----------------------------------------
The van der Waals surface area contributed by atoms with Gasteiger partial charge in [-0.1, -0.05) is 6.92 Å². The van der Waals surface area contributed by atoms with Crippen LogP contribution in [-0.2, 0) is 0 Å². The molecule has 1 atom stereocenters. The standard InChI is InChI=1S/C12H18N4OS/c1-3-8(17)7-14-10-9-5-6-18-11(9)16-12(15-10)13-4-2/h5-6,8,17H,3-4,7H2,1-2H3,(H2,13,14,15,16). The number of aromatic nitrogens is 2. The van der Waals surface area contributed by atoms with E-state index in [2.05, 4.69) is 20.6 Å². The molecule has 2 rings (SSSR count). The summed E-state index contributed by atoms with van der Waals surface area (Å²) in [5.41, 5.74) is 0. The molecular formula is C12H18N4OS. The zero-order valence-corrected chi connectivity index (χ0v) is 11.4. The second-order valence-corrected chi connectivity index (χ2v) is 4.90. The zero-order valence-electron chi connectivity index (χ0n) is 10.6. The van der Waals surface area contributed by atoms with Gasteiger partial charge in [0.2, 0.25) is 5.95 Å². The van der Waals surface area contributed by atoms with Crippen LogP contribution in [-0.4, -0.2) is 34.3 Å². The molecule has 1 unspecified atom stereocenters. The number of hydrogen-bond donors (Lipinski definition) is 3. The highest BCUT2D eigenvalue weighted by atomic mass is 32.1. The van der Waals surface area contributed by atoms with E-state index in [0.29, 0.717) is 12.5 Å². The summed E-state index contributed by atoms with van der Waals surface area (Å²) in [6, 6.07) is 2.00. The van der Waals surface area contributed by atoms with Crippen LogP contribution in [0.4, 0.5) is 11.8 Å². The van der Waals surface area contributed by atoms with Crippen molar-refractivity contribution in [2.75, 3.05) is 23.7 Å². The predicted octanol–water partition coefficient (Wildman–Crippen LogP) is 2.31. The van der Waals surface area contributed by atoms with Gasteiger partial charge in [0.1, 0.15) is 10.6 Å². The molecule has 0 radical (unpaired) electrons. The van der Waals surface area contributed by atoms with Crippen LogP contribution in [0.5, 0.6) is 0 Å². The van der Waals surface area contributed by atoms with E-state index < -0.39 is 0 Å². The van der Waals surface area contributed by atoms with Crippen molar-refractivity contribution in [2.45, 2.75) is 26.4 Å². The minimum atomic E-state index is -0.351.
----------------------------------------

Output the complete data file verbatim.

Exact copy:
The van der Waals surface area contributed by atoms with Gasteiger partial charge in [-0.1, -0.05) is 6.92 Å². The van der Waals surface area contributed by atoms with Crippen LogP contribution in [-0.2, 0) is 0 Å². The molecule has 1 atom stereocenters. The standard InChI is InChI=1S/C12H18N4OS/c1-3-8(17)7-14-10-9-5-6-18-11(9)16-12(15-10)13-4-2/h5-6,8,17H,3-4,7H2,1-2H3,(H2,13,14,15,16). The number of aromatic nitrogens is 2. The van der Waals surface area contributed by atoms with E-state index in [2.05, 4.69) is 20.6 Å². The molecule has 2 rings (SSSR count). The summed E-state index contributed by atoms with van der Waals surface area (Å²) in [5.41, 5.74) is 0. The molecular formula is C12H18N4OS. The zero-order valence-corrected chi connectivity index (χ0v) is 11.4. The second-order valence-corrected chi connectivity index (χ2v) is 4.90. The zero-order valence-electron chi connectivity index (χ0n) is 10.6. The van der Waals surface area contributed by atoms with Gasteiger partial charge in [0.2, 0.25) is 5.95 Å². The van der Waals surface area contributed by atoms with Crippen LogP contribution in [-0.4, -0.2) is 34.3 Å². The molecule has 1 unspecified atom stereocenters. The number of hydrogen-bond donors (Lipinski definition) is 3. The highest BCUT2D eigenvalue weighted by atomic mass is 32.1. The van der Waals surface area contributed by atoms with E-state index in [0.29, 0.717) is 12.5 Å². The summed E-state index contributed by atoms with van der Waals surface area (Å²) in [6, 6.07) is 2.00. The van der Waals surface area contributed by atoms with Crippen LogP contribution in [0.4, 0.5) is 11.8 Å². The van der Waals surface area contributed by atoms with Crippen molar-refractivity contribution in [2.75, 3.05) is 23.7 Å². The predicted octanol–water partition coefficient (Wildman–Crippen LogP) is 2.31. The van der Waals surface area contributed by atoms with Gasteiger partial charge in [0.1, 0.15) is 10.6 Å². The molecule has 0 radical (unpaired) electrons. The van der Waals surface area contributed by atoms with Crippen LogP contribution in [0.5, 0.6) is 0 Å². The van der Waals surface area contributed by atoms with E-state index < -0.39 is 0 Å². The van der Waals surface area contributed by atoms with Crippen molar-refractivity contribution in [2.45, 2.75) is 26.4 Å². The minimum atomic E-state index is -0.351.